A Conversation With Luke Ingham, Principal Dancer at San Francisco Ballet

03/03/2015 07:46 pm ET | Updated May 03, 2015

Principal Dancer Luke Ingham delivered a spectacular performance in San Francisco Ballet's opening night presentation of Liam Scarlett's Hummingbird. Part of Program 4, it shares a double-bill with Jerome Robbins' 1969 classic, Dances at a Gathering and runs through March 8. Luke is teamed with Principal Dancer Yuan Yuan Tan in a formidable pas de deux set on the second movement of The Tirol Concerto for Piano and Orchestra by Philip Glass. As the title suggests, the composer's signature patterns and driving rhythms mean to illuminate deep roots and far-away points. Scarlett's choreography moves the couple between certainty and the ambiguous, from faith to misgiving and then dissolves into an icy split. Around seventeen minutes in length, the sequence offers the most arresting view of Australian-born Luke Ingham and his easy compatibility with contemporary abstractions.

Luke appeared as the Nutcracker Prince in this season's opening night performance of the Tchaikovsky favorite. Yuan Yuan Tan joined him in the brilliant Grand Pas de Deux of Act II. The duo proved dynamic. "I'm at the stage where I still really enjoy doing Nutcracker," he said.

LUKE INGHAM. Photo, Chris Hardy

It's my third Nutcracker here, but it's still very new. The first year, I did King of the Snow. Last year, I did both Snow and the Grand Pas. I had some things in mind that I really wanted to work on and that I was aiming to show. In my variation, for example -- just that little bit of dancing on my own. I mean, I wasn't going to be just standing behind YY. She's a great partner. But I wanted to show that I can do stuff on my own as well.

Mission accomplished. Case in point -- during his variation, the fiery energy of his circling leaps around the stage (the Jetés en manège) drew a huge response from the viewers. In the Company's ultimately glamorous Opening Night Gala on January 22 (its theme, "Infinite Romance"), Luke was shown to his complete advantage with Sofiane Sylve in a pas de deux from Christopher Wheeldon's There Where She Loved, and later with Mathilde Froustey, Carlo Di Lanno and Sarah Van Patten in the U.S. premiere of Souvenir d'un lieu cher choreographed by Alexei Ratmansky. In Program 2: Giselle -- Luke was paired with Sarah Van Patten. We talked about the challenging dramatic aspects in his role as the appealing but unfaithful Prince Albrecht. "When did you get it that you have all the equipment of a romantic lead?", I asked. He laughed.

I don't know if I've gotten that yet! I think with ballet it can be very difficult. There are a lot of physical attributes that go along with dance -- and there are so many different parts for people with different qualities. That is what I find really appealing. I think these different qualities have always been in me.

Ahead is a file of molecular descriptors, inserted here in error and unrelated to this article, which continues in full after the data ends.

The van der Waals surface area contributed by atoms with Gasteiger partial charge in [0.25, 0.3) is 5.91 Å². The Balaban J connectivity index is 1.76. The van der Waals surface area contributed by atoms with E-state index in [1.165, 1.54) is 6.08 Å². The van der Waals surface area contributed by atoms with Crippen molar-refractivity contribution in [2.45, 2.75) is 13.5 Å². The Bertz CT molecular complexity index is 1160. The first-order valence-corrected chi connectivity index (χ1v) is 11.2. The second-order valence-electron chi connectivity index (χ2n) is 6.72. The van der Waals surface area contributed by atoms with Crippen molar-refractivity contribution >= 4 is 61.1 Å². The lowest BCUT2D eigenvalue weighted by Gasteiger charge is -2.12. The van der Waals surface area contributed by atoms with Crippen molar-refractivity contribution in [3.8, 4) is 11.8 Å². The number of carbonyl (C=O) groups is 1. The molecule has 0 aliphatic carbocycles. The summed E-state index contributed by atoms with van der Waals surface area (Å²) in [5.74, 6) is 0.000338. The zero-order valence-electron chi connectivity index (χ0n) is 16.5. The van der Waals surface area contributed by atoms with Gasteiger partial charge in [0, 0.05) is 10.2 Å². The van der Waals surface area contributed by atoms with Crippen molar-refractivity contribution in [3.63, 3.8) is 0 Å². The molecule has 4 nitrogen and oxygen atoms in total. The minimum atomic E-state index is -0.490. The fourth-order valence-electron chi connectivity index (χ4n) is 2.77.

Yuan Yuan Tan and Luke Ingham in Liam Scarlett's Hummingbird. Photo, Erik Tomasson

Luke has been in dance class since he was five. It all started where he was born -- Mount Gambier, a town of about 28,000 people in South Australia. Luke pointed out that Sir Robert Helpmann was from there. Remembered for his performance as Ivan Boleslawsky in the 1948 film classic, The Red Shoes, Helpmann went on to become the favorite partner of Dame Margot Fonteyn and director of The Australian Ballet. Luke eventually joined the company and stayed for eight years.

My mom was a dancer when she was young. She went to a ballet school and also did tap. She never did it professionally, it was more of a hobby. Like me, going surfing on the weekends. It was sort of the same thing for her. She never pushed me into it. When I was about three, I found a pair of shoes and a leotard she had. I wanted to know what it was. She said that when I turned five I could go to class. I think she was hoping I would kind-of forget about it -- you know, being in a country town. When I turned five, she said I asked about it again and then took me along. She and the teacher grew up dancing together. I didn't see my first ballet until we moved to Adelaide, the capitol city. It's about four hours away from where we lived. I was eleven. I was a very hyperactive kid. I played cricket at lunch time and football-Australian football. But I never stopped going to class. Once we moved to Adelaide, I was introduced to this other teacher who really pushed me a lot. Around thirteen, I was swimming. Every night I had something going -- sports or swimming or ballet. On the weekend, I did this thing called Surf Lifesaving. I would come home and fall asleep on the couch. Eventually my mom said, 'You can't keep doing all this, it's too hard.'